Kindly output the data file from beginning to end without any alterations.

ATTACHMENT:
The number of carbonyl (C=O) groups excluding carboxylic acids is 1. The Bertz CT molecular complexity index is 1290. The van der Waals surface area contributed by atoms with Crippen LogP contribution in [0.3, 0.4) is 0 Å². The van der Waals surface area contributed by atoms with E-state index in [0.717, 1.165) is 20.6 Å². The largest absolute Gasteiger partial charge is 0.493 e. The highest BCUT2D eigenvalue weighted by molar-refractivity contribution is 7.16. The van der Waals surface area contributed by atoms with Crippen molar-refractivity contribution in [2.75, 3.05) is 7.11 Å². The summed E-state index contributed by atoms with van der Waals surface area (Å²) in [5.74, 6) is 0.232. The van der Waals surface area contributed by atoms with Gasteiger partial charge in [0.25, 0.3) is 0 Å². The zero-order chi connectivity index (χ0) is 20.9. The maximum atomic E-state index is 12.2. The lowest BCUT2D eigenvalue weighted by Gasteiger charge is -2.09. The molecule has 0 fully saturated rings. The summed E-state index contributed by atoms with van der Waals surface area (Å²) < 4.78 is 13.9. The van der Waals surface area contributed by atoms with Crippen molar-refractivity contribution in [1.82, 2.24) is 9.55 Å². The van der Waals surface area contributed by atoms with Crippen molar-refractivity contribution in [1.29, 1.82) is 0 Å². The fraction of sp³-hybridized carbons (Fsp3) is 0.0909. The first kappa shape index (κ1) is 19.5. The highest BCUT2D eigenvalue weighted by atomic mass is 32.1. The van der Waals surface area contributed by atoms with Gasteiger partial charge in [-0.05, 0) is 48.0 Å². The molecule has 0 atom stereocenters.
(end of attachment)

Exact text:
The number of carbonyl (C=O) groups excluding carboxylic acids is 1. The Bertz CT molecular complexity index is 1290. The van der Waals surface area contributed by atoms with Crippen LogP contribution in [0.3, 0.4) is 0 Å². The van der Waals surface area contributed by atoms with E-state index in [0.717, 1.165) is 20.6 Å². The largest absolute Gasteiger partial charge is 0.493 e. The highest BCUT2D eigenvalue weighted by molar-refractivity contribution is 7.16. The van der Waals surface area contributed by atoms with Crippen molar-refractivity contribution in [2.75, 3.05) is 7.11 Å². The summed E-state index contributed by atoms with van der Waals surface area (Å²) in [5.74, 6) is 0.232. The van der Waals surface area contributed by atoms with Gasteiger partial charge in [0.25, 0.3) is 0 Å². The zero-order chi connectivity index (χ0) is 20.9. The maximum atomic E-state index is 12.2. The lowest BCUT2D eigenvalue weighted by Gasteiger charge is -2.09. The molecule has 0 fully saturated rings. The summed E-state index contributed by atoms with van der Waals surface area (Å²) < 4.78 is 13.9. The van der Waals surface area contributed by atoms with Crippen molar-refractivity contribution in [1.82, 2.24) is 9.55 Å². The van der Waals surface area contributed by atoms with Crippen molar-refractivity contribution in [1.29, 1.82) is 0 Å². The fraction of sp³-hybridized carbons (Fsp3) is 0.0909. The first kappa shape index (κ1) is 19.5. The highest BCUT2D eigenvalue weighted by atomic mass is 32.1. The van der Waals surface area contributed by atoms with Gasteiger partial charge in [-0.05, 0) is 48.0 Å². The molecule has 0 atom stereocenters.